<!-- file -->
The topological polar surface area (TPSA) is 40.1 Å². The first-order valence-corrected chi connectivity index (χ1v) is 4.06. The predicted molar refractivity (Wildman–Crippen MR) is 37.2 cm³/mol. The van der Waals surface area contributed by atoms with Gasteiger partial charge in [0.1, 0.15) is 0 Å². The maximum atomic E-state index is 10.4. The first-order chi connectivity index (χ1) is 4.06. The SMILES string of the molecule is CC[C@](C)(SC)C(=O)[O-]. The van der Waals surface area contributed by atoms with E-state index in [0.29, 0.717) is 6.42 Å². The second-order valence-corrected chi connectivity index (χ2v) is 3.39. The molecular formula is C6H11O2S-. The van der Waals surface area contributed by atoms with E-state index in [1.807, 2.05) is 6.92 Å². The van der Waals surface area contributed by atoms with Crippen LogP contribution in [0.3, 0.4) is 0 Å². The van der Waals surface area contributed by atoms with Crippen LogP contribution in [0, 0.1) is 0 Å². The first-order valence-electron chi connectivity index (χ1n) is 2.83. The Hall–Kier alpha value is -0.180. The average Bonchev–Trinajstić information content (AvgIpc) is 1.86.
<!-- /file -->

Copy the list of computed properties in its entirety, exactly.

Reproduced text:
The topological polar surface area (TPSA) is 40.1 Å². The first-order valence-corrected chi connectivity index (χ1v) is 4.06. The predicted molar refractivity (Wildman–Crippen MR) is 37.2 cm³/mol. The van der Waals surface area contributed by atoms with Gasteiger partial charge in [0.1, 0.15) is 0 Å². The maximum atomic E-state index is 10.4. The first-order chi connectivity index (χ1) is 4.06. The SMILES string of the molecule is CC[C@](C)(SC)C(=O)[O-]. The van der Waals surface area contributed by atoms with E-state index in [0.29, 0.717) is 6.42 Å². The second-order valence-corrected chi connectivity index (χ2v) is 3.39. The molecular formula is C6H11O2S-. The van der Waals surface area contributed by atoms with E-state index in [1.807, 2.05) is 6.92 Å². The van der Waals surface area contributed by atoms with Crippen LogP contribution in [0.3, 0.4) is 0 Å². The van der Waals surface area contributed by atoms with Crippen LogP contribution in [0, 0.1) is 0 Å². The first-order valence-electron chi connectivity index (χ1n) is 2.83. The Hall–Kier alpha value is -0.180. The average Bonchev–Trinajstić information content (AvgIpc) is 1.86.